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Snow

The Andes are one of the greatest challenges on the Vuelta Sudamericana and one of the biggest draws for riders. Ever since Buenos Aires people have been asking questions about them. How high will we be? How cold can it get? What are the roads like? How many days will we be in the Andes?

Seventeen riding days out of Buenos Aires we arrived in Puente del Inca, not far away from our highest point in Argentina.  Puente del Inca has a ski town feeling. It´s just a few kilometers from a ski resort and it´s nothing but a hostel and a few shops and snack bars at 2800 meters of altitude.

Not long after we got there, snow flakes starting coming down. Nothing special, only a few flakes – no one was concerned about it and the weather forecast didn´t suggest anything to worry about. We drove to the border to have a chat with the immigration officers about all the paperwork to be done on the next day and even at the summit (3200 m) the weather wasn´t very bad. A little snow, nothing to freak out about. Riders were drinking wine and listening to the manager of the hostel singing Karaoke at the bar. Everything was going according to what we had planned and what we expected. After dinner, everyone went to bed early to get some rest for the next stage.

At 6:30 in the morning on the next day we were informed by the manager that the mountain pass (and therefore the border) was closed. It was snowing a little bit more than the day before but it didn´t look bad. We tried to drive to the border to find out some more info. It didn´t make sense that an area used to such a rough weather in winter wasn´t able to manage a spring snow fall. There was not one single car on the road and as we got higher it was snowing for real and the road was very icy. As we got to the tunnel Redentor we found it closed. The local police didn´t even know the tunnel was closed, and the only officer we found at the Argentinean aduana had no idea what time the pass would be opened. It could be a few hours, or it could be a few days.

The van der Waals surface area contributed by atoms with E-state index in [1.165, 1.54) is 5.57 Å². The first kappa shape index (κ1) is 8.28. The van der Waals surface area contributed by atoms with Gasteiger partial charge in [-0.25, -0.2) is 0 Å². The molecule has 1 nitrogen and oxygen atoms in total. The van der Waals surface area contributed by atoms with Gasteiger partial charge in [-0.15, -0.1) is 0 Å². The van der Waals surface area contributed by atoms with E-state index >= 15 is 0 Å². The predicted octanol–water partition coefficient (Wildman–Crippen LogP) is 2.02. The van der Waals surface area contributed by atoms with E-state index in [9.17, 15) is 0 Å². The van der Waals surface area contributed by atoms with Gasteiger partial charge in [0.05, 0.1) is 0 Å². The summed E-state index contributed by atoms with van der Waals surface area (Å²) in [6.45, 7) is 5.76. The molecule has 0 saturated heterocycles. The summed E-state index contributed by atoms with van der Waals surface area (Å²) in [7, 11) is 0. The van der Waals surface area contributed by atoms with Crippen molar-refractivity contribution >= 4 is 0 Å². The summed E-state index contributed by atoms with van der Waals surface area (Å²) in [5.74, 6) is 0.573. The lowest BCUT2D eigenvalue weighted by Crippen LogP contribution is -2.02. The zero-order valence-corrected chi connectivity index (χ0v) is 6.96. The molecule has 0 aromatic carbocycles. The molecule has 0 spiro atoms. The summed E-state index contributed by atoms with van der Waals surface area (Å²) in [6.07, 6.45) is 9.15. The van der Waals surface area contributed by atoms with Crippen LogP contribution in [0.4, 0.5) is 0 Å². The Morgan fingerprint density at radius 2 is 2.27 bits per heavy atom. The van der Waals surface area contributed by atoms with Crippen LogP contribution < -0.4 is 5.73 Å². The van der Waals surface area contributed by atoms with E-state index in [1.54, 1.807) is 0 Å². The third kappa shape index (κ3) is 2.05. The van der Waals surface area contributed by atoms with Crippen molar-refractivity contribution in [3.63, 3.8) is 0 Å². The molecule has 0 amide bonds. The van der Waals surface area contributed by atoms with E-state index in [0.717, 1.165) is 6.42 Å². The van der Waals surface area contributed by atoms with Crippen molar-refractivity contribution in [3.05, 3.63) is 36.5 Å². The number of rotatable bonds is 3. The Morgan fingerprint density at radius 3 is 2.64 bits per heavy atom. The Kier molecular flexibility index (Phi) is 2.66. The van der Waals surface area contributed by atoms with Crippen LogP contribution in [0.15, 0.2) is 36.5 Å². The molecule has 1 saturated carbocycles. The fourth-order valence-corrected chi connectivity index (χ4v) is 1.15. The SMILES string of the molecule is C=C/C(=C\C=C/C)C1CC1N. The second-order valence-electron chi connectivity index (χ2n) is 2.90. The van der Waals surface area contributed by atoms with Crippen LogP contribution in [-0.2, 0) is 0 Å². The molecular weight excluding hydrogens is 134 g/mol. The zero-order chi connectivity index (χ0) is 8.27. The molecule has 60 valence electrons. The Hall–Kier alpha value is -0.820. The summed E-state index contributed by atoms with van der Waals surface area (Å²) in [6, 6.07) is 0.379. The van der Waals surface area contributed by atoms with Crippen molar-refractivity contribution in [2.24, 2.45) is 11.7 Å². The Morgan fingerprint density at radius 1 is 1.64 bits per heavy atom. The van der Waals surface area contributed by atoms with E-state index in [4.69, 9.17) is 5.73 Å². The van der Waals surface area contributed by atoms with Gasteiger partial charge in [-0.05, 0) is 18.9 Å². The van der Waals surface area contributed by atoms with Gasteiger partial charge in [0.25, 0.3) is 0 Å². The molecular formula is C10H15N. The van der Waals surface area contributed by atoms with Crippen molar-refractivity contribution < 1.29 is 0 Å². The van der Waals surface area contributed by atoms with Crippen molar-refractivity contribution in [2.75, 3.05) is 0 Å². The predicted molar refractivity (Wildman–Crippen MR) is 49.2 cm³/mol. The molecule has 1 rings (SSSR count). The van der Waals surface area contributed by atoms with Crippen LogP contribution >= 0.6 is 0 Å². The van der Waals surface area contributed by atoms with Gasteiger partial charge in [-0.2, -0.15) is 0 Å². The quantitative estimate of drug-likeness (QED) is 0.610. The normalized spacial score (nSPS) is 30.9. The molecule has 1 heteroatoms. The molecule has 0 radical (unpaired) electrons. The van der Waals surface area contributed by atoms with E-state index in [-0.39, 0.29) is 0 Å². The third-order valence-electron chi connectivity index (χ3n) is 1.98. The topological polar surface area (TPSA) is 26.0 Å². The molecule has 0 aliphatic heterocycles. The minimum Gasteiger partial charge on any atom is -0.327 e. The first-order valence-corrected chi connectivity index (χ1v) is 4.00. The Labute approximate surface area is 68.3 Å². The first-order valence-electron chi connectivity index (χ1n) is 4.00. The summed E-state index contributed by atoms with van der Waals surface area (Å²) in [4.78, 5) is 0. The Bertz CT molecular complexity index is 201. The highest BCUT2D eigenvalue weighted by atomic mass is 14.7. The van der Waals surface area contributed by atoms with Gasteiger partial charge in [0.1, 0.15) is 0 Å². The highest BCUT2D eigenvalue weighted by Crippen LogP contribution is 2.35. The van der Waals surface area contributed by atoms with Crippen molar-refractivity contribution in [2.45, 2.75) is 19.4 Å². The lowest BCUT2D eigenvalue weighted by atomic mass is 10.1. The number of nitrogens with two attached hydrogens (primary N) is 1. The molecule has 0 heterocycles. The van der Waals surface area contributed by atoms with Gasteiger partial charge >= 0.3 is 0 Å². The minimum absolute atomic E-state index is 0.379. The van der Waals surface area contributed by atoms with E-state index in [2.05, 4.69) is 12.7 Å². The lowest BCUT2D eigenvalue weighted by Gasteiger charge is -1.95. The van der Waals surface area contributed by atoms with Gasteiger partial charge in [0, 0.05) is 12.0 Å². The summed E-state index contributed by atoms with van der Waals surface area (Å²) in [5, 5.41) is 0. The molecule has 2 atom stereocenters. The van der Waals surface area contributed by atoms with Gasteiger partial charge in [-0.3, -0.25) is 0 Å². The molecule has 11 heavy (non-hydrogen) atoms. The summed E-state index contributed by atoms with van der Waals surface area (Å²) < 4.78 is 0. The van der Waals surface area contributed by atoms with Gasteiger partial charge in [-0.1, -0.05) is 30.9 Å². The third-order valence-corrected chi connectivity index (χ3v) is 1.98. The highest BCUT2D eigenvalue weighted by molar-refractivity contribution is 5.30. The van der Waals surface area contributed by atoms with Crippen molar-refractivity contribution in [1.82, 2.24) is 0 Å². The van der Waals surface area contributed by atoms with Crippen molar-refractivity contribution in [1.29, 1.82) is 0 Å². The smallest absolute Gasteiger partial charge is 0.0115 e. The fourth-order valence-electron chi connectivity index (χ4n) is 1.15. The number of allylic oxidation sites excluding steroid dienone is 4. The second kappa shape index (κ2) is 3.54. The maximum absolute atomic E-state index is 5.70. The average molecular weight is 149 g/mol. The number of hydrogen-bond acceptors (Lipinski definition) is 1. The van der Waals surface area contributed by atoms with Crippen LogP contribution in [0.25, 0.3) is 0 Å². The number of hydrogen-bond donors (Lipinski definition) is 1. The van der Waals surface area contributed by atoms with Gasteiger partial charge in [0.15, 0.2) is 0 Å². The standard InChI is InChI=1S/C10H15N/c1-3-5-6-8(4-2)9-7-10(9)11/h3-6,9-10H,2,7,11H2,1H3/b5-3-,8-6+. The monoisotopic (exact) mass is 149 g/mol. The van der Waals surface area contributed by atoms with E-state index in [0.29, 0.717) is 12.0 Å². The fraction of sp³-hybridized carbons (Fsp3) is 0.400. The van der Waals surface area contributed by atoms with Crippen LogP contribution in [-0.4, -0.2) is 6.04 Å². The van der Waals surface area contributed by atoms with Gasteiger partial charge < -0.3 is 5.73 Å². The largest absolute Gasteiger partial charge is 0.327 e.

The snow accumulation report showed more and more snow for the afternoon and a lot more for the next few days. At 9 o´clock we invited Mark, our bike mechanic, who lives in Whistler and has a lot of experience with snow storms and avalanche control, to drive with us up there to see if the tunnel was opened. Snow was building up on the side of the road and the road was still icy, but there were already a few trucks plowing the road. The tunnel was still closed but Mark´s opinion was the same as ours. They would open the road soon. “In Whistler, no one would ever consider closing a road because of this. This is nothing”.

It was almost noon and we were already organizing lunch for everyone with the manager in the hostel when I saw a bus driving up the road. A few minutes later, another one. The first vehicles we had seen all day long except for the ones plowing the road earlier. We decided to wait no more and even without being sure that the tunnel and the border were open we put everyone in the truck and started  transferring the whole group towards the border.

It turned out that we were right and as we got closer to the border we drove by a few vehicles coming on the other direction which meant that the pass was opened. After almost 4 hours freezing at the border dealing with immigration and customs, we were cleared to enter Chile.

The epic switchbacks and a total descent of over 2000 meters from the border to Los Andes in Chile was the reward for our hard work and patience. We arrived an hour before the sun started to disappear. Despite the exhausting day, everyone was smiling and happy. “What a day”, said Svend. “I love this, this is a real adventure! This is what I came here for!”.

Congratulations to the staff for their hard work and for keeping calm all the time and congratulations to all the riders for not losing their good mood – not even for a second.

Thanks a lot you all!


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